Will we return to face to face delivery?

November 24, 2020

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by Rebecca White, CEO, Your Own Place

This is the fifth in the blog & vlog series ‘Our Digital Lockdown Journey’ exploring how organisations have managed to continue providing vital services when Covid-19 restrictions have meant traditional face-to-face work is restricted. We have partnered with Your Own Place to share their insights, thoughts and reflections on their experience of developing online services for the first time during the crisis and encourage others to get in touch with their learning. This blog explores the question of what will be the ‘new normal’ and how might we blend offline and online approaches in the future. You can also view the accompanying vlog here.  

We absolutely will.  Because it matters and it’s what we do.  I’ve honestly little truck with those selling up their office spaces and saving money by shifting the costs to people working from home. The benefits to the planet are huge of course and flexible working done well can make a difference to people’s lives and work-life balance.  Whilst greenhouse gases and air pollutants saw a dramatic drop during the first lockdown (global daily emissions of CO2 fell by 17% at the peak of the crisis), the long term impact on global warming is miniscule unless we alter what we do from now on.  This isn’t a binary argument (are they ever?), but in our business I’ve never been more off the fence.

As many organisations, we are pondering this, whilst still faced with huge uncertainty.  For all the gains, successful ‘pivoting’, learning and impact we have had, this remains the biggest question as we enter 2021, revisit strategy and the business model and conclude what kind of organisation we are for the purposes of forecasting, planning and mission.


Before lockdown

Before this all happened, let’s not pretend everything was easy and normal.  Climate change was still an existential threat, huge inequality persisted, including digital exclusion. And at Your Own Place we were still a tiny organisation living largely hand to mouth trying to solve the intractable problems of our times.  So just before we get romantic about BC (before Covid19) and AC (after Covid19), we work in a really tough industry in tough times and always have.

99.9% of our delivery was face to face.  It’s entirely possible that this much didn’t need to be and that alternatives did and do exist that have now been forced upon us.  However, we must remain unequivocal about what we do and the impact we aim to have before commissioners slash spending further and tell us we can do everything remotely.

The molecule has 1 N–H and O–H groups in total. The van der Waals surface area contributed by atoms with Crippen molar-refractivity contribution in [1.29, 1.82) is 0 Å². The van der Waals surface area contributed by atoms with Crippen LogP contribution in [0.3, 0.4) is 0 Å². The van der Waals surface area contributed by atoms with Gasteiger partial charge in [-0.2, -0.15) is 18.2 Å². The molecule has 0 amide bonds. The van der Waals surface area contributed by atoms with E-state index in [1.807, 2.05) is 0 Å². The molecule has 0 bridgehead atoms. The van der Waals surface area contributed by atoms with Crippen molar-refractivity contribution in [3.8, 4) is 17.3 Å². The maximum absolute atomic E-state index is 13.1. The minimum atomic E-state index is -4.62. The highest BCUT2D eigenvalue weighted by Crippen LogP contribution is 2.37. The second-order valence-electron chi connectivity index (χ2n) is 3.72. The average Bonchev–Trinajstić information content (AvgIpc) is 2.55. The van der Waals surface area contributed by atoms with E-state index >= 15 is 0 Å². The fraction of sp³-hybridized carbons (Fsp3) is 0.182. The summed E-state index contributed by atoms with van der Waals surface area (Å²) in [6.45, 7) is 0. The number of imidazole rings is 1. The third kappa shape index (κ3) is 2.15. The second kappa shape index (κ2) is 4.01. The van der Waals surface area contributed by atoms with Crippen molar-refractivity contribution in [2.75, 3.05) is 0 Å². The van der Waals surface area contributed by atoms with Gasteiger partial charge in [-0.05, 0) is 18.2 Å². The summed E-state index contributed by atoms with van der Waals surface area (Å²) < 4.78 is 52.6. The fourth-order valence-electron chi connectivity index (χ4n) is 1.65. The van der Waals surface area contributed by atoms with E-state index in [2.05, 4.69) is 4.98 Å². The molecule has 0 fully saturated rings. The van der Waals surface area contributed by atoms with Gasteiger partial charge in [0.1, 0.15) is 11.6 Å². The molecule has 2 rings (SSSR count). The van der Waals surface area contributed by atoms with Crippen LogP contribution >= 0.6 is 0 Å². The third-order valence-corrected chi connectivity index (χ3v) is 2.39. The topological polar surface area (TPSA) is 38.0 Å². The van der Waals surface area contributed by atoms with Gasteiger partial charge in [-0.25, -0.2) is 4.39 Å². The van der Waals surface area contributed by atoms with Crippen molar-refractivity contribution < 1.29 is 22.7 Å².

In my last blog I talked about how we achieve our outcomes if we’re doing it all differently. We looked at all the things we do to build trust, create effective relationships and good learning environments.  These are much harder (but not impossible) via Zoom.  In addition, in order to achieve our impact we must work with the right people.  This means, and we are committed to this, however hard it is, those facing the greatest disadvantage and barriers.  Digital exclusion, is just one of many barriers we must now consider and be innovative and values-led in overcoming.  There are many others of course. I would invite you to list them all because I would hazard a guess that face to face support is generally part of the answer to every single one.

Prior to these blogs you may or may not know that we attended an accelerator programme with Carnegie UK Trust (report out last week).  It was part of a project that led to a piece of work at Your Own Place to overcome digital exclusion barriers with young people.  As such, the challenges we faced in March this year were neither unexpected nor new to many of us in the sector. The reality however, is that we were not remotely in a position to tackle them at the operational and systemic level at which they needed tackling. If this was easy….


Going into lockdown

As lockdown struck, my genuinely wonderful little team set about not just supporting people with wellbeing calls and support, but designing guides to get people online, an upbeat reassuring social media campaign as well as creating accessible digital versions of every last bit of our delivery. All whilst I secured the cash.

As a cloud based and fairly digitally savvy organisation, we started from a good base.  However, aware of the digital exclusion barriers many people face, we were very nearly paralysed into inactivity.  Such is the mountain to climb in getting people online, it was very difficult to see the top and easier not to bother at all.  At one level, no matter how fantastically engaging our online offer was, we knew in our heart of hearts that it would simply exclude some people by virtue of the digital barriers they faced.

Of course, this remains the case with our face to face delivery too. But somehow, when you’ve only one option available, this reality becomes a lot more stark.